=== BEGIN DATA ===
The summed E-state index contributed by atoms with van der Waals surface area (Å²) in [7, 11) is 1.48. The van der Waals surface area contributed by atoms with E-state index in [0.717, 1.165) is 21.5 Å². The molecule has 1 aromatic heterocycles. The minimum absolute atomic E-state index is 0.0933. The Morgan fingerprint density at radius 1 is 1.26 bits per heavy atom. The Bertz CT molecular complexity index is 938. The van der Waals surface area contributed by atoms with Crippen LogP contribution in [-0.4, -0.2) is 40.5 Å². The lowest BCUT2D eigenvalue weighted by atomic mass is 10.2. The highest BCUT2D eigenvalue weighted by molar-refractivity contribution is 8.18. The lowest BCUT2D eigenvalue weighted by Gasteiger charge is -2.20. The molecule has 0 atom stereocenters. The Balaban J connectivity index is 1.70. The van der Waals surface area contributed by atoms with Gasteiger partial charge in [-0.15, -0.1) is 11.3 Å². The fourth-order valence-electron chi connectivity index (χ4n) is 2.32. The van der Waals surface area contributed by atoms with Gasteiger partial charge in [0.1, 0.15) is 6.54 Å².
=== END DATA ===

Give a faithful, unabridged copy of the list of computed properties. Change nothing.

The summed E-state index contributed by atoms with van der Waals surface area (Å²) in [7, 11) is 1.48. The van der Waals surface area contributed by atoms with E-state index in [0.717, 1.165) is 21.5 Å². The molecule has 1 aromatic heterocycles. The minimum absolute atomic E-state index is 0.0933. The Morgan fingerprint density at radius 1 is 1.26 bits per heavy atom. The Bertz CT molecular complexity index is 938. The van der Waals surface area contributed by atoms with Crippen LogP contribution in [-0.4, -0.2) is 40.5 Å². The lowest BCUT2D eigenvalue weighted by atomic mass is 10.2. The highest BCUT2D eigenvalue weighted by molar-refractivity contribution is 8.18. The lowest BCUT2D eigenvalue weighted by Gasteiger charge is -2.20. The molecule has 0 atom stereocenters. The Balaban J connectivity index is 1.70. The van der Waals surface area contributed by atoms with Gasteiger partial charge in [-0.15, -0.1) is 11.3 Å². The fourth-order valence-electron chi connectivity index (χ4n) is 2.32. The van der Waals surface area contributed by atoms with Gasteiger partial charge in [0.1, 0.15) is 6.54 Å².